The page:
Almost every country that tried to implement national identity cards based on integrated systems had public resistance, because of concerns over privacy. There are many dimensions to privacy, including the privacy of a person, privacy of communications, territorial privacy and privacy of personal data [10]. Privacy of the person concerns the privacy of body, and its integrity and freedom of not being infringed upon. Privacy of communications deals with the freedom to have communications by any means without being infringed upon by surveillance, telephone tapping etc. Territorial privacy addresses freedom from encroachment into domestic and official spaces by the way of surveillance. Identity and informational privacy or data privacy deals with the protection of information, especially sensitive information.

It is important to note that the main privacy concerns brought by the UID project are:  territorial and data privacy. In India, the concept of privacy in the social sphere is not as prevalent as it is in Europe or the United States. A great observation made by Justice Brandeis and Samuel Warren in their article in Harvard Law review clearly shows the importance of limiting the impact and encroachment of technologies into the private sphere. Justice Brandeis observed that: “The intensity and complexity of life, attendant upon advancing civilization, have rendered necessary some retreat from the world, and man, under the refining influence of culture, has become more sensitive to publicity, so that solitude and privacy have become more essential to the individual; but modern enterprise and invention have, through invasions upon his privacy, subjected him to mental pain and distress, far greater than could be inflicted by mere bodily injury [11].”

The UID leads to a situation of access to all the sensitive information of the people enrolled in the UID. This information could be misused by authorities. The risk that the UID poses to an individual’s privacy is enormous as information that is now scattered in the public domain will be brought into one point of convergence through the UID. Further, there are issues of privacy infringement due to the use of biometric information in the project. The collection of, and identification based on biometric information could be understood as a breach of one’s territorial privacy and one’s data privacy [12].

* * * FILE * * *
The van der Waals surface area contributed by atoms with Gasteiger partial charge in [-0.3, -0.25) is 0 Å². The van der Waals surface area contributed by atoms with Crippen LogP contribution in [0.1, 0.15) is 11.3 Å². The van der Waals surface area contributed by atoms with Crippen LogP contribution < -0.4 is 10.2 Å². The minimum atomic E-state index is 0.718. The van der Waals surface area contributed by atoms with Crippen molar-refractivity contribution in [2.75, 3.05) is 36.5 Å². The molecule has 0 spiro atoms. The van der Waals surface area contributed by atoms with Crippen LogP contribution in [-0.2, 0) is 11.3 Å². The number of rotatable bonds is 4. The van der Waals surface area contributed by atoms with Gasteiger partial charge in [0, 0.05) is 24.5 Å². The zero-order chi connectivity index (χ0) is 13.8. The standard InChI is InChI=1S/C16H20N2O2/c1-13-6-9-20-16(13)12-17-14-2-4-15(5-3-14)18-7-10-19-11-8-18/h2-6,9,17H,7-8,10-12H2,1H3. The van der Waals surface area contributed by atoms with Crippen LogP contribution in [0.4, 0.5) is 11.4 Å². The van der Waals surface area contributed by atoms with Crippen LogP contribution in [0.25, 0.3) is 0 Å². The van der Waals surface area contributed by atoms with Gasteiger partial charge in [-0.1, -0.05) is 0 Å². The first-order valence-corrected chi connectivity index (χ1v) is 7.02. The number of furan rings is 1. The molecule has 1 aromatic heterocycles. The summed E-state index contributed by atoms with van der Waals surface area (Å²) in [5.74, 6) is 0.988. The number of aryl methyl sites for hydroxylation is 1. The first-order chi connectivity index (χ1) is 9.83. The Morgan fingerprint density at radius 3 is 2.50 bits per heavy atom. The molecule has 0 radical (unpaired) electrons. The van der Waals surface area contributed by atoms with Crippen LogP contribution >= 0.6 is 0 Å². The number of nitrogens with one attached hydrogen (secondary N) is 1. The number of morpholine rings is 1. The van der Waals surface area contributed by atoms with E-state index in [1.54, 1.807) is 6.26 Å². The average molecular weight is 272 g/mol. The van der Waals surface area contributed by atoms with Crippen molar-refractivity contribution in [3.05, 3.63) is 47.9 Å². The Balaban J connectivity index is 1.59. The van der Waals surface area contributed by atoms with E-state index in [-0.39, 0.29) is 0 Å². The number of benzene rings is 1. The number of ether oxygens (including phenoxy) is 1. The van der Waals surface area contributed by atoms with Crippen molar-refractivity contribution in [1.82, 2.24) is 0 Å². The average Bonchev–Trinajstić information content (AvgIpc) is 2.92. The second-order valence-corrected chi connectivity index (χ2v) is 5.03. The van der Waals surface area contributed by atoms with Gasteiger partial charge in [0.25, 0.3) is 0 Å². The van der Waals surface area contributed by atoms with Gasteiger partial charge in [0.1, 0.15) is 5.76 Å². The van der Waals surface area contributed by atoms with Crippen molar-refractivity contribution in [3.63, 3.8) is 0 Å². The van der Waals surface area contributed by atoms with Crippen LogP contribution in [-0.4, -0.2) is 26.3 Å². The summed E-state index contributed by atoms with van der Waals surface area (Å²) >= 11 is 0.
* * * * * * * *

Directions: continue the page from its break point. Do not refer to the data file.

As persons are being identified on the basis of sensitive biometric information, the risk of being profiled, targeted and marginalized by the state on the basis of this sensitive information is very high. Hence, there is a requirement for the protection of data privacy and territorial privacy. The claims that the UID number will provide efficient access to developmental projects and facilities, should be viewed with suspicion, because when sensitive information of this nature  is placed in the control of the state, it gives enormous power to the state.

Issue of Dignity

The greatest aspect of human rights could be identified as the acknowledgment of dignity of human beings.  The UN Charter and the Universal Declaration of Human Rights both emphasize this point. Dignity signifies the innate rights of human beings to be treated with respect and ethical conduct [13]. Dignity is an extension of the thought, and the recognition that all individuals have inherent inviolable rights [14]. Freedom is also an aspect that has underpinnings in the concept of dignity.

In the UID project, the risk of surveillance, and breach of privacy clearly violates human dignity, as it curtails the freedom of choice that human beings are able to make, by placing individuals continuously under the threat of intrusive surveillance by the state, and the public domain. The factor of the UID scheme that truly robs human beings of their dignity is the treatment of human beings as mere numbers. In the case that an individual’s UID number is manipulated, used by someone else fraudulently, lost, or a technical problem occurs -  the individual will be a non-existent entity before the state, having no value, as all the benefits and rights could be claimed only through the UID.

Actually, in the claim of public interest the UID scheme may cause more harm than good to the rights of the citizens, which are enshrined in the Constitution of India, 1950. Furthermore, the developmental claims by the UID of security and administrative efficiency cannot be a valid justification for infringement on the right of life under the Article 21 and the right to freedom of expression and movement as provided in the Article 19 of the Constitution of India, 1950. Identifying the right to privacy and dignity, and its scope under the Constitution of India, 1950 is very important for the purpose of gauging the impact that the UID scheme will cause upon these rights. 

Right to Privacy and the Constitution of India

There is no direct provision providing for the right to privacy in the constitution of India. Hence the right to privacy needs to be understood on the basis of the decisional jurisprudence developed by the constitutional courts in India. Furthermore, the reason which the right to privacy is a non-defined right has its basis in the social context of India [15]. The development of the right to privacy in India could be traced from the case of M.P. Sharma v. Satish Chandra [16], in which case the Supreme Court held that the Indian constitution does not conceive the right to privacy while determining the contours of search and surveillance by the police. This narrow interpretation of the constitution reflects the view point of the judiciary of that particular time period [17].